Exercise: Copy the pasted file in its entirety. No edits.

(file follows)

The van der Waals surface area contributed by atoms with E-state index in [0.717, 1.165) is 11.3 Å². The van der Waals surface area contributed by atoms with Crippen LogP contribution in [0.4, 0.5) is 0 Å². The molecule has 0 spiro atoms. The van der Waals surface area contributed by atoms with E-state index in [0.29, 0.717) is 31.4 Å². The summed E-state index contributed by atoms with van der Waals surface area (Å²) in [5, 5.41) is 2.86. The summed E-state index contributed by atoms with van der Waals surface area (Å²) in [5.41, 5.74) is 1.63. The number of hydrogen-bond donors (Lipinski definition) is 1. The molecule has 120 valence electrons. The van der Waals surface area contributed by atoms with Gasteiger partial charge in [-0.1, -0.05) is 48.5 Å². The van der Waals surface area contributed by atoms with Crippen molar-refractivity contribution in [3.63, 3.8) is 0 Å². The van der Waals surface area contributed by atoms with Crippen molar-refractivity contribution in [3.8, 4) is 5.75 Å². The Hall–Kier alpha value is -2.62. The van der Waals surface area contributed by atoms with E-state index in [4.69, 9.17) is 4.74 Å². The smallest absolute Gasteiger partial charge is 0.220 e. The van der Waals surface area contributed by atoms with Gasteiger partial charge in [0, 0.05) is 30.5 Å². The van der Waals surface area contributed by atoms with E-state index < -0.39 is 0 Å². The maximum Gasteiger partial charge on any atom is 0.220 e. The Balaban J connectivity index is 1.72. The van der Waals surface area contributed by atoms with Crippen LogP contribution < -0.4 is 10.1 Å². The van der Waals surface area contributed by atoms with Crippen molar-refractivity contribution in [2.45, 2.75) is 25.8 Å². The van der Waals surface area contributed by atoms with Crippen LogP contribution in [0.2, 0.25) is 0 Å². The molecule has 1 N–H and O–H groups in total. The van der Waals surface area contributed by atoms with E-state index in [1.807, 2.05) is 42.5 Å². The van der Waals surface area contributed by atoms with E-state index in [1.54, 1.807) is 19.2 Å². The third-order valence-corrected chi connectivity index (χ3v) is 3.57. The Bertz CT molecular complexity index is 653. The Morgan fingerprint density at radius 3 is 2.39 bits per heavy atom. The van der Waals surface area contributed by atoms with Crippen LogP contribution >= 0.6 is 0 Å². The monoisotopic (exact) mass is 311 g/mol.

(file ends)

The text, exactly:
The van der Waals surface area contributed by atoms with E-state index in [0.717, 1.165) is 11.3 Å². The van der Waals surface area contributed by atoms with Crippen LogP contribution in [0.4, 0.5) is 0 Å². The molecule has 0 spiro atoms. The van der Waals surface area contributed by atoms with E-state index in [0.29, 0.717) is 31.4 Å². The summed E-state index contributed by atoms with van der Waals surface area (Å²) in [5, 5.41) is 2.86. The summed E-state index contributed by atoms with van der Waals surface area (Å²) in [5.41, 5.74) is 1.63. The number of hydrogen-bond donors (Lipinski definition) is 1. The molecule has 120 valence electrons. The van der Waals surface area contributed by atoms with Gasteiger partial charge in [-0.1, -0.05) is 48.5 Å². The van der Waals surface area contributed by atoms with Crippen molar-refractivity contribution in [3.63, 3.8) is 0 Å². The van der Waals surface area contributed by atoms with Crippen molar-refractivity contribution in [3.8, 4) is 5.75 Å². The Hall–Kier alpha value is -2.62. The van der Waals surface area contributed by atoms with E-state index in [4.69, 9.17) is 4.74 Å². The smallest absolute Gasteiger partial charge is 0.220 e. The van der Waals surface area contributed by atoms with Gasteiger partial charge in [0, 0.05) is 30.5 Å². The van der Waals surface area contributed by atoms with E-state index < -0.39 is 0 Å². The maximum Gasteiger partial charge on any atom is 0.220 e. The Balaban J connectivity index is 1.72. The van der Waals surface area contributed by atoms with Crippen LogP contribution < -0.4 is 10.1 Å². The van der Waals surface area contributed by atoms with Crippen molar-refractivity contribution in [2.45, 2.75) is 25.8 Å². The van der Waals surface area contributed by atoms with Crippen LogP contribution in [0.2, 0.25) is 0 Å². The molecule has 1 N–H and O–H groups in total. The van der Waals surface area contributed by atoms with E-state index in [1.807, 2.05) is 42.5 Å². The van der Waals surface area contributed by atoms with E-state index in [1.54, 1.807) is 19.2 Å². The third-order valence-corrected chi connectivity index (χ3v) is 3.57. The Bertz CT molecular complexity index is 653. The Morgan fingerprint density at radius 3 is 2.39 bits per heavy atom. The van der Waals surface area contributed by atoms with Crippen LogP contribution >= 0.6 is 0 Å². The monoisotopic (exact) mass is 311 g/mol.